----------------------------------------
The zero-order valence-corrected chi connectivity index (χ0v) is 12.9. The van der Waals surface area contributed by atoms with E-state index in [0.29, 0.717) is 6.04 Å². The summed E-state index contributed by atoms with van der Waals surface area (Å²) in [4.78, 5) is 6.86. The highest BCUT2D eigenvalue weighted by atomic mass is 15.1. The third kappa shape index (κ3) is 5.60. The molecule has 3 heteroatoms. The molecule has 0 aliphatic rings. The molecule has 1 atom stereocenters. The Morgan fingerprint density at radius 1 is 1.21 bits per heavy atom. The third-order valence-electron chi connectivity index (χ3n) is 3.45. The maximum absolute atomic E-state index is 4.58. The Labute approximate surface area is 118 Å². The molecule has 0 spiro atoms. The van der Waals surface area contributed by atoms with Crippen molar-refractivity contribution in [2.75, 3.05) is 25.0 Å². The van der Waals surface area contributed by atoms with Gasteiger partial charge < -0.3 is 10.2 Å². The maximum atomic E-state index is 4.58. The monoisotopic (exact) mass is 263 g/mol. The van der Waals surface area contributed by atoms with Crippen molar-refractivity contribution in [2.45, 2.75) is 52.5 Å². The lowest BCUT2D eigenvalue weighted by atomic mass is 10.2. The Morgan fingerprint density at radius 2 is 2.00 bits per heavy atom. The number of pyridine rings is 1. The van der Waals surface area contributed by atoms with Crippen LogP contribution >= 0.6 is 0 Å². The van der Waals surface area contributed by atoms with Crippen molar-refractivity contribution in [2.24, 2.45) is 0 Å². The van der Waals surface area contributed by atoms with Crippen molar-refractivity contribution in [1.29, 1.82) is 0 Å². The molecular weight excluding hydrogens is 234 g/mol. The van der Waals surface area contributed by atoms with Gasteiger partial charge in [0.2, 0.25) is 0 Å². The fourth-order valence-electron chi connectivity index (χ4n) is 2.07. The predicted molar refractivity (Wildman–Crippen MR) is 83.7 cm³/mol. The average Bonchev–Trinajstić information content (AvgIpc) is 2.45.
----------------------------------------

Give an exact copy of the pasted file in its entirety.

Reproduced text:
The zero-order valence-corrected chi connectivity index (χ0v) is 12.9. The van der Waals surface area contributed by atoms with E-state index in [0.29, 0.717) is 6.04 Å². The summed E-state index contributed by atoms with van der Waals surface area (Å²) in [4.78, 5) is 6.86. The highest BCUT2D eigenvalue weighted by atomic mass is 15.1. The third kappa shape index (κ3) is 5.60. The molecule has 3 heteroatoms. The molecule has 0 aliphatic rings. The molecule has 1 atom stereocenters. The Morgan fingerprint density at radius 1 is 1.21 bits per heavy atom. The third-order valence-electron chi connectivity index (χ3n) is 3.45. The maximum absolute atomic E-state index is 4.58. The Labute approximate surface area is 118 Å². The molecule has 0 spiro atoms. The van der Waals surface area contributed by atoms with Crippen molar-refractivity contribution in [2.75, 3.05) is 25.0 Å². The van der Waals surface area contributed by atoms with Gasteiger partial charge < -0.3 is 10.2 Å². The maximum atomic E-state index is 4.58. The monoisotopic (exact) mass is 263 g/mol. The van der Waals surface area contributed by atoms with Crippen molar-refractivity contribution in [2.45, 2.75) is 52.5 Å². The lowest BCUT2D eigenvalue weighted by atomic mass is 10.2. The Morgan fingerprint density at radius 2 is 2.00 bits per heavy atom. The number of pyridine rings is 1. The van der Waals surface area contributed by atoms with Crippen LogP contribution >= 0.6 is 0 Å². The van der Waals surface area contributed by atoms with Crippen molar-refractivity contribution in [2.24, 2.45) is 0 Å². The van der Waals surface area contributed by atoms with Crippen molar-refractivity contribution in [1.29, 1.82) is 0 Å². The molecular weight excluding hydrogens is 234 g/mol. The van der Waals surface area contributed by atoms with Gasteiger partial charge in [0.2, 0.25) is 0 Å². The fourth-order valence-electron chi connectivity index (χ4n) is 2.07. The predicted molar refractivity (Wildman–Crippen MR) is 83.7 cm³/mol. The average Bonchev–Trinajstić information content (AvgIpc) is 2.45.